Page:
Watertight doors - the eternal debate

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The Dieselduck
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Watertight doors - the eternal debate

Postby The Dieselduck » Fri Jun 08, 2012 10:45 am

Last month I was at the Maritech in Ottawa and the head of the TSB was making a speech about safety in shipping, and was referencing the Queen of the North accident in her presentation. She brought up a comment about watertight doors on that doomed ship, and how they were left open, but remotely closed when flooding was detected - which to me sounded like a reasonable practice.

Much like the Costa Concordia, and Titanic for that matter, there is just no real protection for ships with that type of damage, but watertight doors seem to be the logical culprit in these disasters.

Having worked on numerous types of ships this conundrum raise its head every so often, should we or should we not have watertight doors closed during normal transits - during stand by, etc.

On large passenger ships with upwards of 15-20 watertight compartment - just in the engineering spaces, keeping water tight doors pose a risk to response to issues, and normal operations, as well as a real threat to personal safety while transiting these doors. Now in Canada we have ancient ships with ancient manual, sloppy fit, sloppy manual dogs and all, but on a modern ship, with serious hydraulic operated watertight doors, this is a real problem, having caused deaths and dismemberment on board ships. Lets face it, at the first sign of alarm, the response is to go investigate, no matter what the instrument tell us, so having watertight doors closed, just delays this response.

So my question is this - is there specific regulation dealing with this - when and where watertight doors in machinery spaces are operated - (I don't believe there is... but). Is there a source of information on best practices for this?

http://www.youtube.com/watch?v=0MB9JDzBuLQ

http://www.youtube.com/watch?v=y5Bd5SinHmA ( i love the warning bell on this, very helpful actually, not just clever)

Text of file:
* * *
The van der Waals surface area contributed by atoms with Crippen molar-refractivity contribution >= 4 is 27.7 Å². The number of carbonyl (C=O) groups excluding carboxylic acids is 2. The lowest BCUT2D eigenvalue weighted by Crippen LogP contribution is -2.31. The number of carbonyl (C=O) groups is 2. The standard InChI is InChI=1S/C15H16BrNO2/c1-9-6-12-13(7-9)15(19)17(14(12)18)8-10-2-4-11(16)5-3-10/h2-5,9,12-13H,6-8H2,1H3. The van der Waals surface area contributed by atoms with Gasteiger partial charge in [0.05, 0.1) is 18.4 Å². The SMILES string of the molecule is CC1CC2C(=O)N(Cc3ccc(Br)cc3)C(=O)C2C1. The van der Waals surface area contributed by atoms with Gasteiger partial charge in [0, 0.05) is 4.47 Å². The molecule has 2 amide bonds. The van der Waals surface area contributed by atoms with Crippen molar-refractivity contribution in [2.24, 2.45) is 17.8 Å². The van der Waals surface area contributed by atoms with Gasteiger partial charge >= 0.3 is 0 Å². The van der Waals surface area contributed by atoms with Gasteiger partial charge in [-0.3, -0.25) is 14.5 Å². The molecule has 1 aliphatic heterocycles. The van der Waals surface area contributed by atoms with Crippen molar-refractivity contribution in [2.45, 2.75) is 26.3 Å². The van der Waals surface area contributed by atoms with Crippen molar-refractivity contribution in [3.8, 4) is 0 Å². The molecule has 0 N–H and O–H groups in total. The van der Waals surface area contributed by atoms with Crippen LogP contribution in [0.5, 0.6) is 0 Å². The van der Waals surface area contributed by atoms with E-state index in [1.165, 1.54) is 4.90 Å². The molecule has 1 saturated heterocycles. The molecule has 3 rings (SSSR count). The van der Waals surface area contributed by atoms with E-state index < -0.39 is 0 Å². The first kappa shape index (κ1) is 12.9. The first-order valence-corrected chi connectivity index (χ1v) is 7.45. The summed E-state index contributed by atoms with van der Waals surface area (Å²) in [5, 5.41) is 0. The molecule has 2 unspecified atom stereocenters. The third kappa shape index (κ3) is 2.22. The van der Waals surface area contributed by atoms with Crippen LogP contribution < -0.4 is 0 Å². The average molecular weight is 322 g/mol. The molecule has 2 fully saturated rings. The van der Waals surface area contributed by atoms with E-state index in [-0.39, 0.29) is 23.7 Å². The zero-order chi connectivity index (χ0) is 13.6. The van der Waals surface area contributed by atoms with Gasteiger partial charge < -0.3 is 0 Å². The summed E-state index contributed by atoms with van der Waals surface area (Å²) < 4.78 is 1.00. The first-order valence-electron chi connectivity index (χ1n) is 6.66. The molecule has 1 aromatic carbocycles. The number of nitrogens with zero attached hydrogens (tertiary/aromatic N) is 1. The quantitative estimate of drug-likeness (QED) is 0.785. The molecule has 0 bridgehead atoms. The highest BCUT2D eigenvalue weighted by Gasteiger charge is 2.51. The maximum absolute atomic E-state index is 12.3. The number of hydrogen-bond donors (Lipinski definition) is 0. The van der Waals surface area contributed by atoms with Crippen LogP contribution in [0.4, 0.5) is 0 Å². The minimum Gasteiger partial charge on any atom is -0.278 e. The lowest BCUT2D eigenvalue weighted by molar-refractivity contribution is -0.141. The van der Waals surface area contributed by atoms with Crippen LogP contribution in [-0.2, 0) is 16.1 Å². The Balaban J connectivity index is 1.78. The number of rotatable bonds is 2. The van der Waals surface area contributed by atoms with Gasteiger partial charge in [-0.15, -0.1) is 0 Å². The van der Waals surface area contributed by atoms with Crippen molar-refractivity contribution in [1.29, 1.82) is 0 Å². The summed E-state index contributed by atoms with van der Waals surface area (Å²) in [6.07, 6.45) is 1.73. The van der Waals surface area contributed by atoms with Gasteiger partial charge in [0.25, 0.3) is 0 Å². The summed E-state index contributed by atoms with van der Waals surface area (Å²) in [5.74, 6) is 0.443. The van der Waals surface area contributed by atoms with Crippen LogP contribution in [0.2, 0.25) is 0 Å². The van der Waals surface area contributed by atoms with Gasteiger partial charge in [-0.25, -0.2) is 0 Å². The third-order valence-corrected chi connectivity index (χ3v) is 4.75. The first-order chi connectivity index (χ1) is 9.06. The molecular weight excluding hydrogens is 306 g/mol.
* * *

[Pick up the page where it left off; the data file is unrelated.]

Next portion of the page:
Martin Leduc
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Brad
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Re: Watertight doors - the eternal debate

Postby Brad » Fri Jun 08, 2012 11:45 am

That's Hilarious Martin,

What's the Regulation on the bell? Standard klaxxon? Or does it matter?
Maybe there are royalty issues on the ice cream jingle?
I can only Imagine what a sewage alarm sounds like..

Still chuckling,

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The Dieselduck
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Re: Watertight doors - the eternal debate

Postby The Dieselduck » Sat Jun 09, 2012 9:12 am

Yeah I'm sure those copyright nazis from Hollywood will be up in arms fer sure.
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JK
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Re: Watertight doors - the eternal debate

Postby JK » Sat Jun 09, 2012 11:52 am

LOL about the klaxon.
I never sailed on a ship that shut the WT doors normally,even in Arctic ice. But, that was long ago, in a not-so-far away place.Everything was tested on Safety Sunday to ensure local and remote shutting.
Passenger ships would fall under stricter rules and the Queen of the North was old enough to not meet modern down flooding regs , was she not?

If half of the engine room side shell is torn away like on the Concordia, closed doors aren't going to make a snowball in hell much of a difference.

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Re: Watertight doors - the eternal debate

Postby JFC » Tue Jun 12, 2012 1:11 pm

Te eternal debate is an interesting topic.....

Lets face it, there are two fundamental principles which guarantee safe passage through a power-operated watertight door, irrespective of the operating mechanism and operational mode.......1) Always open the door fully before passing through, and 2) Never pass through a door that is closing...... Simple. We all follow these ....right?

As for your question there are SOLAS rules. Under SOLAS, defaut is local control, with exceptions: One exception is "confined waters" . Doors closing on the remote operting console at the navigation bridge must be capable of closing in not more than 60 seconds....Each shall be provided with an audible alarm, which will sound when ever the door is closed remotely for at least 5 seconds but not more than 10 seconds before the door starts to move. This alarm is to sound continuously during closure while the door is moving. In high noise areas the alarm may be supplemented ay an intermittent visual signal. Whatever system is in use it must be capable on boths side of the bulkhead. There must also be means to be provided in the navigation brddge deck to indicate open or closed watertight doors. All doors should have a uniform rate of closure. The closing time the begins to move shall in no case be less than 20 seconds or more than 40 seconds (SOLAS).

The big risks for a Chief Engineer or a Superintendent setting protocols for your vessel(s) is the risk of change, training and familiarization. If you change a protocol onboard a ship, you need to first consider the risk to the crews and their practises to date. A practice of door constantly closed at sea can be seen as cumbersome by some people. Open and closed locally can also stir the debate.
With reduced crew complements, this often results in many deck crew and others being part of the fire party, and it is vital not only for the engineers to be familiar with the WT door operations but also the entire crew because in an emergency they may find themselves opening and closing doors. So the debate can rage on.

I hope this helps, or at least stimulates the discussion around "running on Local control" or "running on remote control" ........which is better?.......ha!

Cheers,


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